The Invisible Hands of the Indian Economy

by Gaurav Pallod

“It is not from the benevolence of the butcher, the brewer, or the baker that we expect our dinner, but from their regard to their own self-interest.”

- Adam Smith, An Inquiry into the Nature & Causes of the Wealth of Nations, Vol 1


The freedom to choose your profession is the basis of any capitalist economy. Free markets are revered in all of the developed countries.

Markets are unregulated and resource allocation is left to the markets and the magic of the ‘Invisible Hands’ takes over.

According to the 2019 report on the Index of Economic Freedom, India was categorized as ‘mostly unfree’, with a rank of 129 out of 186 countries. It is within the bottom 30 percentile, with a score of 55.2

We can compare the GDP per capita and Indices of Economic Freedom:

Hence, we can conclude that economic freedom is directly proportional to the growth of an economy. Since India has a low degree of economic freedom, it is safe to say that it is more of a hindrance than a catalyst.

It can be argued that government intervention is useful when markets lead to unfavorable situations, but excessive intervention - especially when markets can increase citizen’s surplus in a more efficient manner - stifles economic freedom.

The government can affect markets either through direct participation (as a market maker or as a buyer or supplier of goods and services), or through indirect participation in private markets (for example, through regulation, taxation, subsidy, or other influence).

When the government acts as a buyer, the demand increases drastically, and then the price is too high. Now due to the high price, the production of goods or services increases way beyond the need (demand).

If the government acts as a seller, then the supply increases, causing the price to go too low. Now, due to the low prices, the consumers want the product more than the producers have available.

In both cases, there is a serious distortion of the market equilibrium and leads to huge deadweight losses - income that is lost forever. Let's take an example and discuss it further.

Essential Commodities Act (ECA), 1955

The Essential Commodities Act (ECA), 1955 was enacted to control the production, and distribution of certain goods such as vegetables, sugar, salt, etc., which are considered to be essential commodities.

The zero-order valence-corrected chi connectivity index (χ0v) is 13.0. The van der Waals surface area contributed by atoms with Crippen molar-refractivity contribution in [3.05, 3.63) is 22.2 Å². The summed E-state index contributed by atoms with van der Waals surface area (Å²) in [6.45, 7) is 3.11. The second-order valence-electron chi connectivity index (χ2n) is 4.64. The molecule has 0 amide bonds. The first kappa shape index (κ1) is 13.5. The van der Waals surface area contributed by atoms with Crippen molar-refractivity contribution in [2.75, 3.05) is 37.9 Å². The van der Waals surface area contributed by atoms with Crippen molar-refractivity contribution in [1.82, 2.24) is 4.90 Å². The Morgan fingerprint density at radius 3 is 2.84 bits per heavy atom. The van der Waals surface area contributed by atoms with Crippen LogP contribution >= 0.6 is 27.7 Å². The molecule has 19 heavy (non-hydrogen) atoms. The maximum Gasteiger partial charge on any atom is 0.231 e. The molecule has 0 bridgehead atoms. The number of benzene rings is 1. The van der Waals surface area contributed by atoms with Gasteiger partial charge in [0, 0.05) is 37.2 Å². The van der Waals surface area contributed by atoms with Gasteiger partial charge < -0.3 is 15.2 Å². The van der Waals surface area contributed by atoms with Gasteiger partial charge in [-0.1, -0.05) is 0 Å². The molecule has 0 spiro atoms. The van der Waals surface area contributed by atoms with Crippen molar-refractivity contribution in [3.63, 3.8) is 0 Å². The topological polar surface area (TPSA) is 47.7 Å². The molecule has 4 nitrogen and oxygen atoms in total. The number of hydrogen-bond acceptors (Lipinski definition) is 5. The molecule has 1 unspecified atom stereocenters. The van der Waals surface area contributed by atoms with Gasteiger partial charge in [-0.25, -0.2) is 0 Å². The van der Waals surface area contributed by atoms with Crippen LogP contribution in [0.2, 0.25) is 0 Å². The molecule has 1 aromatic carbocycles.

When the price of any of these essential commodities rises, the State can restrict the stock holding limits on the commodity, and conduct forced sales.

The said aim of this Act is to ensure the affordability of essential commodities for the poor by restricting hoarding. But this is a huge overreach on the government’s part and can cause huge economic downturns.

We have to understand that agriculture is a seasonal activity, it can not have stable prices without storing left - overproduce in the offseason. ECA intervenes in this mechanism by its frequent and unpredictable imposition of stock limits, thereby disincentivizing storage facilities' investments.

ECA on Controlling Price Volatility

One of the major reasons for the enactment of the ECA was for price stabilization, to attract more firms. But, it has done the exact opposite.

The figure below shows the standard deviation of prices of potato and onion in wholesale and retail, before and after stock limits were imposed under the ECA.

And we can notice that these arbitrary bans on stockpiling can increase volatility, instead of decreasing it.

Other reasons why the ECA is doing more harm than good

Imposing limits on stockpiling reduces the effectiveness of free trade and the flow of commodities from surplus areas to markets with higher demand.

ECA also affects the commodity derivative markets as traders may not be able to deliver on the exchange platform the promised quantity, owing to stock limits.

The Act distorts markets by increasing uncertainty and discouraging the entry of large private sector players into agricultural-marketing.

Here are some more examples of Government regulations which have or should be removed -


Competitive and free markets are the best and most efficient way of allocating resources.

Yes, the utopian conditions required for a perfect market system are rare, but often the costs of State Intervention may outweigh the benefits when market failures are not severe. But, of course, the State must intervene and play a difficult but important role whenever the market failures are extreme.

This article just argues that there are several sectors in the Indian economy where the State needlessly intervenes and even distorts markets.

On the other hand, Government intervention is necessary during an acute market failure. There is no denying that.

But, interventions that were apt in the past, in a different setting, possibly because the market failures were more severe then, may have lost their need in the modern economy where those particular market failures are not severe.

Eliminating such instances of needless Government intervention will definitely improve markets and thereby spur investments and economic growth.

“A society that puts equality before freedom will get neither. A society that puts freedom before equality will get a high degree of both.”

- Milton Friedman


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